Lawyers Battle Over Evidence During Failed Prelim for Murder Case

A preliminary hearing for a murder defendant held in jail since October was rescheduled because the defense claims the prosecutor failed to hand over evidence in time.

Nathan Hunter is accused of shooting 44-year-old Ronald McKnight in the DC International Hostel on the 1600 block of 7th Street, NW, on April 18, 2021. Hunter, 40, was arrested that same day and charged with second-degree murder while armed. Evidence in this case was supposed to be discussed during a Feb. 3 preliminary hearing, which instead became an in-depth discussion over why the prosecutor waited as long as he did to hand over Jencks material.

Defense attorney Frances D’Antuono said she received more than 100 pages of Jencks material, evidence that is favorable to the prosecutor’s case, the night before the hearing. This is despite a standing order that exhibits and Jencks material be exchanged by parties at a minimum of three business days before a preliminary hearing for cases in which defendants are detained.

Hunter’s other attorney, Thomas Healy, outlined this when he filed a motion for a postponement just before 8:00 a.m. on the day of the proceedings. The preliminary hearing was originally scheduled to take place in October but was rescheduled twice due to the defendant being quarantined at the DC Jail.

“There’s no excuse for this being disseminated the night before, no good excuse,” D’Antuono said when parties met in court.

The prosecutor responded that he was “late by the standing order but early by the statutory deadline.”

However, parties could not come to an agreement on how valuable the evidence actually was.

“The majority of the files are arrest photos, even though there are several hundred files there,” the prosecutor said. “I do not believe they are as substantial as the motion makes it out to be.” He said he did file some information a month prior, just not all of it.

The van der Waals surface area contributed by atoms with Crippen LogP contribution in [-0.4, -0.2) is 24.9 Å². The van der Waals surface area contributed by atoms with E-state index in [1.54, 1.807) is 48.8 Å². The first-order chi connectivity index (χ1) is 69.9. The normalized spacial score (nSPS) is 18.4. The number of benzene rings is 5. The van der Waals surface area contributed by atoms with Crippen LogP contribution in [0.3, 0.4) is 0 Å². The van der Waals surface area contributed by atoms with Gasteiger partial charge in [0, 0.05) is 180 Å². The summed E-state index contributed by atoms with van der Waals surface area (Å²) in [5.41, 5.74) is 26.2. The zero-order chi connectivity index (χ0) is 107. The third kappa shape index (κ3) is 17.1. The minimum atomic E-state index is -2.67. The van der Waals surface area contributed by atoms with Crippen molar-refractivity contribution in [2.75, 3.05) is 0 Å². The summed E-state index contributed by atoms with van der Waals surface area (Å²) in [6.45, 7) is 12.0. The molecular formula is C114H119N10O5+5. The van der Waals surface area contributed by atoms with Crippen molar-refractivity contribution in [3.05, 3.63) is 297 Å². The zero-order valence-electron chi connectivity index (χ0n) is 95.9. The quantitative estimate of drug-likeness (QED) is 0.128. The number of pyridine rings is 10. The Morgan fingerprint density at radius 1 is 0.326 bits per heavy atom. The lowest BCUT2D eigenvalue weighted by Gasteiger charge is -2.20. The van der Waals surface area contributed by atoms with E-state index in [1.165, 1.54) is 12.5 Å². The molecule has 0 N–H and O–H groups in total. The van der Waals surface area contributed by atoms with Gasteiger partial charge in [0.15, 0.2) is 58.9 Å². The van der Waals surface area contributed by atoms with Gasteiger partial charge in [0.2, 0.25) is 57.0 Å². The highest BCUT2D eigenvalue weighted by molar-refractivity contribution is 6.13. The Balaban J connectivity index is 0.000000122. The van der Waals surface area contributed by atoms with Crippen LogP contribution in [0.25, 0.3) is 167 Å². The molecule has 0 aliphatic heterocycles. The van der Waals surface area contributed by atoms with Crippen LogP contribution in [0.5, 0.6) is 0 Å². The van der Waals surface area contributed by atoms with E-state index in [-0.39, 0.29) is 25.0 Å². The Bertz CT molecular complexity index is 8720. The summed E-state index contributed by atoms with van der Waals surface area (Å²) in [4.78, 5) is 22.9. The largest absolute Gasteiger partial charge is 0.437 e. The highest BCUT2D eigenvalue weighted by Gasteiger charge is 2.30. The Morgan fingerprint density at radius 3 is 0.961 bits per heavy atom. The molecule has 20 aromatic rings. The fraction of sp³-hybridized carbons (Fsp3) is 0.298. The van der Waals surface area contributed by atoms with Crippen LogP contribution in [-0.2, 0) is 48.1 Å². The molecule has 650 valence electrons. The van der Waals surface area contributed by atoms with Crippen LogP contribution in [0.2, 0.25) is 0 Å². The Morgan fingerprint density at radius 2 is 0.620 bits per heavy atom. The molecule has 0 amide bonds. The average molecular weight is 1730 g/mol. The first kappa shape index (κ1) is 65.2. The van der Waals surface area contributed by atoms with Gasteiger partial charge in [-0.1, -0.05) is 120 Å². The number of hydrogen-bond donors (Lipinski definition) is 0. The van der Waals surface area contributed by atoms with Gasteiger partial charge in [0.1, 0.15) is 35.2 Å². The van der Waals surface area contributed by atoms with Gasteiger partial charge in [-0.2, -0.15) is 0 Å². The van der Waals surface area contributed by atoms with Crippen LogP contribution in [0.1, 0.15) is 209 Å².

The prosecutor went on to bring up a past issue of D’Antouno not providing evidence, but she had an explanation. The defense had told the prosecutor they were going to hand it over but since there was so much, it created technical issues. They were able to give it over just a few days later without issue.

“The government’s mischaracterizing the dissemination of our evidence,” D’Antouno said.

The prosecutor offered a compromise- if the judge was available, they could give the defense some time to go over the information then resume the hearing in the afternoon with the detective testifying that day and another hearing for cross-examination. The defense could review the evidence in the time in between. 

D’Antuono was not happy with this idea. She requested another hearing date entirely, refuting the prosecutor’s idea. 

“I am very prejudiced by this,” she said. “We worked very, very, very hard for Mr. Hunter to understand what testimony is going to be heard.” She said the evidence included information about witnesses talking about Hunter, and he needs to be prepared for that. 

“Honestly, I’m not sure how that would prejudice you,” said DC Superior Court Judge Robert Okun. “You would only be making objections that are separate from you having these materials and really you need to review these materials before questioning the witness.” 

But this is not the first time defense counsel has complained of issues obtaining evidence from the prosecution. Healy filed a motion to compel in January requesting transcripts of certain grand jury testimony and supporting documents related to a fingerprint exam report.

Judge Okun decided to reschedule the preliminary hearing for Feb. 11. The proceedings will determine if Hunter’s case has enough evidence to go to trial.